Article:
Large U.S. studies highlight the heavy socioeconomic impact on children growing up with absent parents

A boy and his father meet a delivery robot in Philoma, Oregon.

A boy and his father meet a delivery robot in Philoma, Oregon.

3Natalie Behring / Getty Images Getty Images via North America / AFP

Family life

A new study from the Institute for Family Studies found that having a biological father at home is a significant predictor of boys’ outcomes in fields ranging from criminal behavior to college graduation.

Atlantico: In a study titled “Life Without a Father: Less College, Less Work, and More Prisons for Young People”, you highlight the consequences of living without a biological father for young boys. American (a situation that, according to your information, has grown from about 17% to 32% today.) What are the precise consequences of living without a father?

Brad Wilcox: Young people who grow up without their fathers are more likely to fail in school, fail to start, and run into legal problems. In particular, we find that men in father-current families are almost twice as likely to graduate from college, while people from fatherless families are almost twice as likely to go to prison, and about 70% more likely to be lazy (not working or going to college) in your mid-twenties. .

Strictly speaking, this does not mean that growing up without a father is a death sentence. I grew up without a father and was able to study, find a good job, get married, and so on. The same goes for people like Barack Obama.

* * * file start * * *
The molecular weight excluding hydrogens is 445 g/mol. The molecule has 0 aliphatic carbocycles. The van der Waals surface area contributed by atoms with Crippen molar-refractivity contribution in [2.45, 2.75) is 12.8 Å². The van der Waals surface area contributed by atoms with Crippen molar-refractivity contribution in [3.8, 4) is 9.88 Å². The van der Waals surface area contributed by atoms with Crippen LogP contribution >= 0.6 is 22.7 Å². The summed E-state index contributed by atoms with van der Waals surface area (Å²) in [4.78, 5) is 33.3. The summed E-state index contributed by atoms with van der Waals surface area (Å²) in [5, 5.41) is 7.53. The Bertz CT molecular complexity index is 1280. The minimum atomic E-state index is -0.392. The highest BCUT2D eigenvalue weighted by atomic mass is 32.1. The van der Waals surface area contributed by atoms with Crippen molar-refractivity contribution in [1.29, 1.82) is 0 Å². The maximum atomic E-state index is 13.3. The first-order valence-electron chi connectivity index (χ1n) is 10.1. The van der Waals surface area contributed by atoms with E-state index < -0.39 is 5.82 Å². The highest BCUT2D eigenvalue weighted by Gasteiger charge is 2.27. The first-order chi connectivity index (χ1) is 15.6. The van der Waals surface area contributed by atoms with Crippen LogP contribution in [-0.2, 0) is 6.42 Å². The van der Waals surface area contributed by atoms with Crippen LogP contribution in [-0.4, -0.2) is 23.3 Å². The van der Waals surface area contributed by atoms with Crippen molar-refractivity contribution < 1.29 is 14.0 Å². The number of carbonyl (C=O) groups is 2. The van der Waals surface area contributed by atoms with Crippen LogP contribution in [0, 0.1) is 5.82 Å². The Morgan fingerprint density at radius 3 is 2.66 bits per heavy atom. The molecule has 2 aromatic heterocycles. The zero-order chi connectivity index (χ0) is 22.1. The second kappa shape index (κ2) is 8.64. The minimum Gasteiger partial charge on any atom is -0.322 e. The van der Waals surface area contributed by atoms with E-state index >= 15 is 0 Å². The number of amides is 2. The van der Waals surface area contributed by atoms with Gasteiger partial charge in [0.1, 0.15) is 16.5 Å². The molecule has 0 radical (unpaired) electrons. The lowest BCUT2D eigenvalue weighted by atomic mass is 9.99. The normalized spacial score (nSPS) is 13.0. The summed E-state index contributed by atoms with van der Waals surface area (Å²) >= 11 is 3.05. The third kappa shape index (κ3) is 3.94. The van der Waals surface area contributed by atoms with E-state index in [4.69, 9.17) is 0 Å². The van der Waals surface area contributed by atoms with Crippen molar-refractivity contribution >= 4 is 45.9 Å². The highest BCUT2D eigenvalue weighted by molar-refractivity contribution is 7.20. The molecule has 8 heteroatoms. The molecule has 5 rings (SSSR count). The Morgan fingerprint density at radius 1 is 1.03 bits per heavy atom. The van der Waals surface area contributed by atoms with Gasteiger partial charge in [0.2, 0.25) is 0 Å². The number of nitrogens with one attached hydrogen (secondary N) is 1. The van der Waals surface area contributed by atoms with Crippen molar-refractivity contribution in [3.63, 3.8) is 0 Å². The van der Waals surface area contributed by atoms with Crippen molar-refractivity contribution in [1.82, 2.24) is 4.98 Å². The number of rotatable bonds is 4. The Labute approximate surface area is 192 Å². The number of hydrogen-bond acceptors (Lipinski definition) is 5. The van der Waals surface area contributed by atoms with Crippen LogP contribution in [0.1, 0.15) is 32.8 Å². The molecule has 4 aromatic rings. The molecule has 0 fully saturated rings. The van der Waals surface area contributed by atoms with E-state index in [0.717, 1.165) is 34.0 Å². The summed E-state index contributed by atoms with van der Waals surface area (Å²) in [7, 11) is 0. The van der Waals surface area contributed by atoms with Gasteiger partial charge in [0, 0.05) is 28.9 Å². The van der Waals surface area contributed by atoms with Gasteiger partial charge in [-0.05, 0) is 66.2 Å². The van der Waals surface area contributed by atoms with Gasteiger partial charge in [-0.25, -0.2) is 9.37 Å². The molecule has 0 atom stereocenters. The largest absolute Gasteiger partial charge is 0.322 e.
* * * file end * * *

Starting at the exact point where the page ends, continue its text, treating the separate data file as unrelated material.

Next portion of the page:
But our research shows that fatherlessness increases the risk of failure in today’s youth. And this will be especially true in communities where there are many fatherless sons These communities include more school failures, more crime, and much more that we call “basement boys,” meaning, young men who just stay at home don’t work. There are many such communities in the United States and France today and we all know that a large number of fatherless men are a problem for these communities.

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How have you measured these consequences in the lives of young people?

We saw the 1997 National Longitudinal Youth Study, which tracks adolescents in the late 1990s. These figures illustrate the relationship between fatherlessness and college graduation for American youth, as well as prisons:

What explanations can we think of to explain these high consequences of the Father’s absence?

Deprived of their father’s daily involvement, guidance and positive example at home, as well as the financial benefits associated with his presence at home, boys who grow up without a father are more likely to work, unwilling, drop out of school and fail at work in adolescence and youth. . Although not all fathers play a positive role in their children’s lives, the average son is benefited by a present and involved father.

How much of a connection can we make between the growth of fatherless families and the rise of violence (and the overall situation) in the United States?

That’s a nice question. I am currently researching the link between fatherless families and recent violence in the United States. Robert Sampson, a sociologist at Harvard, points out that part of an earlier study tells us that “(f) the domestic structure is the strongest, if not the strongest, but … predictor of urban violence in all cities in the United States”. I hope we see that in the vicinity of the growing tide of violence where parents are absent much more express themselves.

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Why having a good parent (biological or not) is a major resource in life

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